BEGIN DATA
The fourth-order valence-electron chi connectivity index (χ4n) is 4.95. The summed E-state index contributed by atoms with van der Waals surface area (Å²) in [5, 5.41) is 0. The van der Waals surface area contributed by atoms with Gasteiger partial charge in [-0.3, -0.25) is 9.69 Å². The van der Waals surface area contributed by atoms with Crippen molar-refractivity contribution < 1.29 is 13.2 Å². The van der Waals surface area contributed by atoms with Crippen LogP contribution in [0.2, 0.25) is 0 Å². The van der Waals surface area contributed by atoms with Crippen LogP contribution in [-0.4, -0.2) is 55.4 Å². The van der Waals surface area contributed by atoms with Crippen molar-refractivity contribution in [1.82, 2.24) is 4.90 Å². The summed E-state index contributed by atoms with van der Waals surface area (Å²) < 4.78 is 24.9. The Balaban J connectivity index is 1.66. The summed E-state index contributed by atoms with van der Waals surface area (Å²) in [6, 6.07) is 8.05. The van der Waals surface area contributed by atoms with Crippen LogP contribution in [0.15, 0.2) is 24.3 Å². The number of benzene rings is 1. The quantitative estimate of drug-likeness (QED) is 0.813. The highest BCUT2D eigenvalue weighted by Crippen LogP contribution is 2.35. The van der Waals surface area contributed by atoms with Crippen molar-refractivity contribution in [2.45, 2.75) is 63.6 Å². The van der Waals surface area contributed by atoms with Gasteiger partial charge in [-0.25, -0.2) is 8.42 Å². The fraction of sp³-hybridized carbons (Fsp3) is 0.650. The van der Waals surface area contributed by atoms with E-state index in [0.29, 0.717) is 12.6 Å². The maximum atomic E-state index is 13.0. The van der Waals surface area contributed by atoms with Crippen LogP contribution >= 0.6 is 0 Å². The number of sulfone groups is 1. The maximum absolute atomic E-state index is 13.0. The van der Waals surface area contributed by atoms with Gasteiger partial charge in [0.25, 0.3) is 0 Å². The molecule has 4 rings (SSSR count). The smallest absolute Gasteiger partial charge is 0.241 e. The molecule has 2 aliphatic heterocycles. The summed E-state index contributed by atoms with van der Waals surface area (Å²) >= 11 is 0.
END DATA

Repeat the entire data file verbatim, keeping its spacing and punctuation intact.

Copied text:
The fourth-order valence-electron chi connectivity index (χ4n) is 4.95. The summed E-state index contributed by atoms with van der Waals surface area (Å²) in [5, 5.41) is 0. The van der Waals surface area contributed by atoms with Gasteiger partial charge in [-0.3, -0.25) is 9.69 Å². The van der Waals surface area contributed by atoms with Crippen molar-refractivity contribution < 1.29 is 13.2 Å². The van der Waals surface area contributed by atoms with Crippen LogP contribution in [0.2, 0.25) is 0 Å². The van der Waals surface area contributed by atoms with Crippen LogP contribution in [-0.4, -0.2) is 55.4 Å². The van der Waals surface area contributed by atoms with Crippen molar-refractivity contribution in [1.82, 2.24) is 4.90 Å². The summed E-state index contributed by atoms with van der Waals surface area (Å²) < 4.78 is 24.9. The Balaban J connectivity index is 1.66. The summed E-state index contributed by atoms with van der Waals surface area (Å²) in [6, 6.07) is 8.05. The van der Waals surface area contributed by atoms with Crippen LogP contribution in [0.15, 0.2) is 24.3 Å². The number of benzene rings is 1. The quantitative estimate of drug-likeness (QED) is 0.813. The highest BCUT2D eigenvalue weighted by Crippen LogP contribution is 2.35. The van der Waals surface area contributed by atoms with Crippen molar-refractivity contribution in [2.45, 2.75) is 63.6 Å². The van der Waals surface area contributed by atoms with Gasteiger partial charge in [-0.25, -0.2) is 8.42 Å². The fraction of sp³-hybridized carbons (Fsp3) is 0.650. The van der Waals surface area contributed by atoms with E-state index in [0.29, 0.717) is 12.6 Å². The maximum atomic E-state index is 13.0. The van der Waals surface area contributed by atoms with Crippen LogP contribution >= 0.6 is 0 Å². The number of sulfone groups is 1. The maximum absolute atomic E-state index is 13.0. The van der Waals surface area contributed by atoms with Gasteiger partial charge in [0.25, 0.3) is 0 Å². The molecule has 4 rings (SSSR count). The smallest absolute Gasteiger partial charge is 0.241 e. The molecule has 2 aliphatic heterocycles. The summed E-state index contributed by atoms with van der Waals surface area (Å²) >= 11 is 0.